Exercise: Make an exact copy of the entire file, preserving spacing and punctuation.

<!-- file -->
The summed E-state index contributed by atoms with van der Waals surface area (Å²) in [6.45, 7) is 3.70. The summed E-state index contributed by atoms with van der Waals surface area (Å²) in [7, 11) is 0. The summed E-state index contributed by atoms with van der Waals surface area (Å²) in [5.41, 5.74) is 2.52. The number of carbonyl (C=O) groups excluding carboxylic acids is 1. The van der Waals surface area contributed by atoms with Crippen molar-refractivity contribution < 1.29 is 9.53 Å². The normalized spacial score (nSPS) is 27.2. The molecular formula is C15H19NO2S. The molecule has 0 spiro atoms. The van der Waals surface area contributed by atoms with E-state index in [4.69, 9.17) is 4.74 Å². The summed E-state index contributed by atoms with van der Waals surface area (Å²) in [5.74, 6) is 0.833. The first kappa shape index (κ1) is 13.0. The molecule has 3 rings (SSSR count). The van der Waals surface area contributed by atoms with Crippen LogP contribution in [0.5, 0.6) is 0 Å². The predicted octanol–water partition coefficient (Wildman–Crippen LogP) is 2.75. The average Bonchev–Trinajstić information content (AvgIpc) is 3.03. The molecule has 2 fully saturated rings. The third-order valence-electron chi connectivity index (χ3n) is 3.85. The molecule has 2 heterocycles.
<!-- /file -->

The summed E-state index contributed by atoms with van der Waals surface area (Å²) in [6.45, 7) is 3.70. The summed E-state index contributed by atoms with van der Waals surface area (Å²) in [7, 11) is 0. The summed E-state index contributed by atoms with van der Waals surface area (Å²) in [5.41, 5.74) is 2.52. The number of carbonyl (C=O) groups excluding carboxylic acids is 1. The van der Waals surface area contributed by atoms with Crippen molar-refractivity contribution < 1.29 is 9.53 Å². The normalized spacial score (nSPS) is 27.2. The molecular formula is C15H19NO2S. The molecule has 0 spiro atoms. The van der Waals surface area contributed by atoms with E-state index in [4.69, 9.17) is 4.74 Å². The summed E-state index contributed by atoms with van der Waals surface area (Å²) in [5.74, 6) is 0.833. The first kappa shape index (κ1) is 13.0. The molecule has 3 rings (SSSR count). The van der Waals surface area contributed by atoms with Crippen LogP contribution in [0.5, 0.6) is 0 Å². The predicted octanol–water partition coefficient (Wildman–Crippen LogP) is 2.75. The average Bonchev–Trinajstić information content (AvgIpc) is 3.03. The molecule has 2 fully saturated rings. The third-order valence-electron chi connectivity index (χ3n) is 3.85. The molecule has 2 heterocycles.